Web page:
dragonmnl dragonmnl - 1 year ago 159
TypeScript Question

in Typescript, what is the proper way to define type which is a subset of the actual value?

As per the title.

In my Ionic 2 (Angular2 / TS) app I'm using a cordova plugin (geolocation) which returns a set of fields which include latitude and longitude (but also other fields such as altitude: number etc.).

These are however the only 2 fields of my interest, so I defined the type:

coordinates: {latitude: number; longitude: number;};

Is this the correct way to define a type for a variable which would eventually have also other properties (e.g. latitude)?
If not, what is the right way?

Answer Source

Typescript checks the shape of types and can allow extra properties, so long as it can verify the required properties are present.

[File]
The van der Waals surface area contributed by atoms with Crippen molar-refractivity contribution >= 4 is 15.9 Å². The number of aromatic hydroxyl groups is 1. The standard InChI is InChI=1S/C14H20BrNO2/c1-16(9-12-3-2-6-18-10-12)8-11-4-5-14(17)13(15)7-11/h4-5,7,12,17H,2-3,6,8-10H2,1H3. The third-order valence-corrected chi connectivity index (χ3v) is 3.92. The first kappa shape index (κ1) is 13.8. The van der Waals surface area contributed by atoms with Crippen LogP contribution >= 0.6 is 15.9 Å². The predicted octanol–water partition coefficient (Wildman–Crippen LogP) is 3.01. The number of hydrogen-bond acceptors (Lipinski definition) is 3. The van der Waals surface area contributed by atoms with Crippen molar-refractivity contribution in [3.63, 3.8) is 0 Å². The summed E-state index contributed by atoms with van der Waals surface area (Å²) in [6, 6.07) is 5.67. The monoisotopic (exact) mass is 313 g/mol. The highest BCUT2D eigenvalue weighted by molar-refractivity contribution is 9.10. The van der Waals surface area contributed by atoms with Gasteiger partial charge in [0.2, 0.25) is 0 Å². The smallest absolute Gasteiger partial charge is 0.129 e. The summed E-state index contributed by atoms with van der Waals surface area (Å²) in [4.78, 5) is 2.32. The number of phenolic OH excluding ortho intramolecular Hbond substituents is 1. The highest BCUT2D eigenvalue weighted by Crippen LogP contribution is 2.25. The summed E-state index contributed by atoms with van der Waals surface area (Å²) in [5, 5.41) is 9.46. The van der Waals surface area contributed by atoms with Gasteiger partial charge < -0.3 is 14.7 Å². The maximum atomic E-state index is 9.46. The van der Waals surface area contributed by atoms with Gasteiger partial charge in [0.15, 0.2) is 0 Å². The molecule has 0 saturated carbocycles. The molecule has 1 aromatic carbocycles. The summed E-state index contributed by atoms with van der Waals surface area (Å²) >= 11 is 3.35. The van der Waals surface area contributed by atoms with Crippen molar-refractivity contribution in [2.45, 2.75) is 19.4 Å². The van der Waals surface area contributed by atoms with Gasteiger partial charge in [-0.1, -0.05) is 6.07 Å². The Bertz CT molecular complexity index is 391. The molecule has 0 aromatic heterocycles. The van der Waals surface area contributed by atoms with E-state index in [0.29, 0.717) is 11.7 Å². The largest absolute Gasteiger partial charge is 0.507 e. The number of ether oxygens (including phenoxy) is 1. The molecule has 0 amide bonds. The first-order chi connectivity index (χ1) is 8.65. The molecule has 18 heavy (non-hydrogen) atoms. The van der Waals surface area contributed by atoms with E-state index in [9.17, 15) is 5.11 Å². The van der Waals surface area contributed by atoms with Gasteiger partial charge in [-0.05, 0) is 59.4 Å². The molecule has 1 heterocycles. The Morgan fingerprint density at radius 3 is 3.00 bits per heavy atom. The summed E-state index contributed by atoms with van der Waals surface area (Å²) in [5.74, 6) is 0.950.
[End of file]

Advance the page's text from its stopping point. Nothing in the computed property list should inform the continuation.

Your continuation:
For example, you can define a type and function like:

type Coordinates = {latitude: number, longitude: number};

function logCoordinates(coords: Coordinates) {
  console.log('coordinates:', coords.latitude, coords.longitude);

and Typescript will happily accept any of these calls:

logCoordinates({latitude: 1, longitude: 2});

// assuming we have a CoordinateClass know to have lat and long
const coordinates = new CoordinateClass(1, 2); 

The type annotation describes the shape of a contract. Any parameter that we can prove meets that contract is allowed. However, extra properties are not always allowed.

If you have extra properties and are passing an object literal -- class instances don't have this problem -- you may need to cast them into the desired type:

logCoordinates(<Coordinates>{latitude: 1, longitude: 2, altitude: 3});

You can solve that more robustly using an intersection type, as described here, which removes the need to cast by accepting any unmatched key:

type Coordinates = {latitude: number, longitude: number} & {[key: string]: number};